An excellent exercise to allow for some creative character designs is to experiment with building the underlying structure from unique silhouettes.
By being tied to using the basic shape underneath it forces us to think about the type of body and personality that might suit for the final character.
Practice generating full characters from as many different body shapes as possible, and experiment between male and female forms.
What is most important is that you remember your characters need physical form and volume, so although the initial starting shape maybe a 2d shape, you need to add dimension to your design otherwise your character will feel flat and lifeless.
You can also apply the same techniques to the head.
This is also an exercise to be found in Disney films where shape theory has been studied an utilised to support the personality of the character, and help define a unique and identifiable silhouette on screen.
Gesture drawing should be a constant source of study for animators, as having strong poses that describe the personality of the character or the action itself is the key to a great performance.
When studying a life subject you can range the amount of time that you spend on each drawing, however you want to be able to describe a pose quickly allowing the motion to flow from your pencil.
Having good gesture drawing skills is also essential for 3d animators, as when it is all completely rendered and shown on the cinema screen you still are left with a 2D image (unless you are watching in 3d).
The principles still apply, and strong poses bring your characters to life.
Carefully observe the pose, but then think of what the motion of the action is and the emotion of the character. Then think how can the limitations of life be enhanced in my pose to better reflect and describe what I want to show the audience.
Feel, as well as see the gesture.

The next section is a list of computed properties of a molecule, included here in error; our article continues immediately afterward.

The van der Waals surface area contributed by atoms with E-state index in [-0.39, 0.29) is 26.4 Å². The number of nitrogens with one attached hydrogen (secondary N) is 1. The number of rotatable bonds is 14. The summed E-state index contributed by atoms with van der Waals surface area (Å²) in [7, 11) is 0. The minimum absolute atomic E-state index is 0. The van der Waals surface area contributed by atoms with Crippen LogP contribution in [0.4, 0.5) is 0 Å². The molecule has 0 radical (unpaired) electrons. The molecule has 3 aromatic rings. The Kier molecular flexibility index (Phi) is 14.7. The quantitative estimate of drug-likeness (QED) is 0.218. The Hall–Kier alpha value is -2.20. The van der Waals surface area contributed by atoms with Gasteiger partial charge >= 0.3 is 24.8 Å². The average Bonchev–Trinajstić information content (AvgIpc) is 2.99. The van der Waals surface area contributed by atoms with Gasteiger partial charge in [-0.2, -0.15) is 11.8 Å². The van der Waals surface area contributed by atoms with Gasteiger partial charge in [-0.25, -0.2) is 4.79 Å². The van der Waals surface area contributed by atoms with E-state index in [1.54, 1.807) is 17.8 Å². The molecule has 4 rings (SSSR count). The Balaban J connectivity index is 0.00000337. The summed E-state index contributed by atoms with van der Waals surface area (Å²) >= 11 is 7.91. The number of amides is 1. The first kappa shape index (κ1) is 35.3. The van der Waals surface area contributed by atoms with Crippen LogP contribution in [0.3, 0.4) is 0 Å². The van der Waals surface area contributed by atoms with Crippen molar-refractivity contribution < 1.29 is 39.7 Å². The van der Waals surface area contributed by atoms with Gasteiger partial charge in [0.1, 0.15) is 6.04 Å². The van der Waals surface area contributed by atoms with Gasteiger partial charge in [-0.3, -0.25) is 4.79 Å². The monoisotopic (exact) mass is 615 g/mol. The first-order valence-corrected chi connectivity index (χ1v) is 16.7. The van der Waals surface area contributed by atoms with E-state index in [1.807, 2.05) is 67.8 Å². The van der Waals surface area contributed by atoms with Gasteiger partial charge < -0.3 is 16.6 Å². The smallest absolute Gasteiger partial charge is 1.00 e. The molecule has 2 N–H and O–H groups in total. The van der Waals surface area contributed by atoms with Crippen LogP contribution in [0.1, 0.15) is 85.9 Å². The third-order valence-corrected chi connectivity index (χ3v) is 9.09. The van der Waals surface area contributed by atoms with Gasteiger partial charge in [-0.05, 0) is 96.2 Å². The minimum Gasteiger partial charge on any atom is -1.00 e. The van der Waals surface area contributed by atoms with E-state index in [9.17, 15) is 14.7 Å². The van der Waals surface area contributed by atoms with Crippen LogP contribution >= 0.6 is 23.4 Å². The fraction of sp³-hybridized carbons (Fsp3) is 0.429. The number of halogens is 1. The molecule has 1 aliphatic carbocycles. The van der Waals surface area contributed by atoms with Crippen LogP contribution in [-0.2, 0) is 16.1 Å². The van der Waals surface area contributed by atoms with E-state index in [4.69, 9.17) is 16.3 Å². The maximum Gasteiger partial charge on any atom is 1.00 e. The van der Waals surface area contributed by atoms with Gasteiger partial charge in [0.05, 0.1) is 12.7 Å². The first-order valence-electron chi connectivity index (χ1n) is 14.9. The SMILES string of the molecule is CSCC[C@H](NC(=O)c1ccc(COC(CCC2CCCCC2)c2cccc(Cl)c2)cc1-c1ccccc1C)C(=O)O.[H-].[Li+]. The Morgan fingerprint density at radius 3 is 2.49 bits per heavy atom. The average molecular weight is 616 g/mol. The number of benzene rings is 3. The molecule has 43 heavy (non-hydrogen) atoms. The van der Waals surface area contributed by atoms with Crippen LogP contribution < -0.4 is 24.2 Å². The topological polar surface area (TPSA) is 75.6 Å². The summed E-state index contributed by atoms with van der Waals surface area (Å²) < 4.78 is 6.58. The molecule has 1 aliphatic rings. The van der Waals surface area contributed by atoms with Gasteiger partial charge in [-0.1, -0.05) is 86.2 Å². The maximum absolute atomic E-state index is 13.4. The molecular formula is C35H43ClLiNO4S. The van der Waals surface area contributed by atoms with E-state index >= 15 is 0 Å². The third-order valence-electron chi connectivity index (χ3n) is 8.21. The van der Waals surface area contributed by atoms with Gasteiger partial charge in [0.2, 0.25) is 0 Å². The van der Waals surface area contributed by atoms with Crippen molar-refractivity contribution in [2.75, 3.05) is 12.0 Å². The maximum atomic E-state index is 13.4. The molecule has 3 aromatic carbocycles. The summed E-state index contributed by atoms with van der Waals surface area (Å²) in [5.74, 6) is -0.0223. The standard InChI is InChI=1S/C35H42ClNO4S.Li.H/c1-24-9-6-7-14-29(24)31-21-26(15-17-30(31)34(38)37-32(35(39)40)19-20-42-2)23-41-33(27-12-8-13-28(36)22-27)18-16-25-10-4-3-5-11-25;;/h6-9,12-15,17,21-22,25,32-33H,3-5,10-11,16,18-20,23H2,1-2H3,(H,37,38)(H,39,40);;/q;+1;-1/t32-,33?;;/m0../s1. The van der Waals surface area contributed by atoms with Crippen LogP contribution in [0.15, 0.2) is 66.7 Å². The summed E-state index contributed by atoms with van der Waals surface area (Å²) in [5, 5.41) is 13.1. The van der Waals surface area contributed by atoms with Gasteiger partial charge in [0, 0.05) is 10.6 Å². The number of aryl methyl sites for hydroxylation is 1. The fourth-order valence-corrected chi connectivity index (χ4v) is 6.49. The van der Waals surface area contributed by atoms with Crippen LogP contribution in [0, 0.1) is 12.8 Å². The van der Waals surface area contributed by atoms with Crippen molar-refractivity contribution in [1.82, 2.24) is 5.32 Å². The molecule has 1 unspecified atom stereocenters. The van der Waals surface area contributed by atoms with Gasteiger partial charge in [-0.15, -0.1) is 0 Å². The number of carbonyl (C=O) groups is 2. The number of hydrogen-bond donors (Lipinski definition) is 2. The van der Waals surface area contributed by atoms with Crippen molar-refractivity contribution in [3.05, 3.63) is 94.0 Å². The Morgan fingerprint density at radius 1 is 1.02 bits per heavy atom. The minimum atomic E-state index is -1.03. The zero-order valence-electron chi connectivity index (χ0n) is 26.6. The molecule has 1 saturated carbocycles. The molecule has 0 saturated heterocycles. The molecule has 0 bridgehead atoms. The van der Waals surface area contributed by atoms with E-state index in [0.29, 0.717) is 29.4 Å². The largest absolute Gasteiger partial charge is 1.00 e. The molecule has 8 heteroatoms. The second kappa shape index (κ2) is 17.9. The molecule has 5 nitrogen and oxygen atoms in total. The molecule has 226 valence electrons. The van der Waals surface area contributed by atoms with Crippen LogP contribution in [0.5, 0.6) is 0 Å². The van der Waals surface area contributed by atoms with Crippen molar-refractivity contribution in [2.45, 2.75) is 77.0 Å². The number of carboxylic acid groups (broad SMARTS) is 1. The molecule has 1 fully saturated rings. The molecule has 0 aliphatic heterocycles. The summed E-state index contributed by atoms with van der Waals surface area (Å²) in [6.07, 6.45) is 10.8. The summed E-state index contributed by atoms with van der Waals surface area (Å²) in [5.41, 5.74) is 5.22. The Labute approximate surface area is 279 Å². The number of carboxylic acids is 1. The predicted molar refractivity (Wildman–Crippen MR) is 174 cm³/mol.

Ryan Woodward, who we have featured previously on this blog, has a book dedicated to gesture and figure drawing which you can find here.
You can also check out our previous blog post on his animation “Thought of You” here
Another book to consider reading is “The Art & Feel of Making it Real: Gesture Drawing for the Animation and Entertainment Industry” by Mark McDonnel, which you can buy here
Building from our look at object deconstruction, let’s turn our attention to applying this to the human body. Look at taking each part of the human form and simplifying it down to basic 3d primitives to allow you to construct the body with accurate volumes at speed.
As animators, it is important that we can draw the body quickly so that we can then focus on bringing the character to life, by focusing on the movement and personality.
Research into the proportions of the average human male and female, so that when it comes to generating characters they look and feel lifelike.
This exercise will also ensure that from pose to pose, you can consider the length of each part of the body, keeping volume across the animation.
The final image is taken from Andrew Loomis’ “Figure Drawing For All It’s Worth”
Now that we have practiced drawing shapes and scenes within perspective. Let’s now shift our attention to the objects themselves. To be able to draw objects in motion in animation, it is necessary for us as animators to understand their make up, to enable us to draw them from any pose, position or angle that we are capturing the object in.
By studying the object and breaking it down into it’s component 3d primitives, we are sure to consider the true volume of the object. Practice by taking simple found objects and first break down their component shapes, then draw them from multiple perspectives. Increase the complexity of the objects as you progress.
Deconstructing Objects For Drawing:
Finding Basic Shapes Within Objects:
et’s continue with our focus on perspective but now explore extra dimensions of depth. Begin sketches investigating 2 point and 3 point perspective, look at studies into objects, environments and characters in perspective.
City in Two-Point Perspective:
How To Draw Backgrounds (3-Point Perspective):
Understanding 1, 2 & 3-Point Perspective:
How To Achieve Equal Lengths In Perspective:
Remember your camera framing, the angle of the camera would determine the height of the horizon line is on the page, so if the camera is looking upwards the horizon line will be low on the page.
Perspective Photography by Jan Dibbets
Jan Dibbets at the Gladstone Gallery: http://www.gladstonegallery.com/artist/jan-dibbets/work#&panel1-6
For this coming week let’s focus on some perspective drawing techniques. Developing this will help our understanding of space and volume as well as observational skills.
Start to fill your sketchbooks with basic shapes and progress to objects you find, drawing them from different perspective points. After exploring these you should advance your work to producing an environment in One-Point Perspective.
Robert C. Jackson
Joseph Mallord William Turner
Leonardo Da Vinci
Shapes in Perspective Construction Tutorials:
How to Draw Perspective – Draw With Jazza
Introduction to Linear Perspective – Alphonso Dunn
Drawing Elipses in Perspective
Sourced from IDsketching
One Point Perspective Room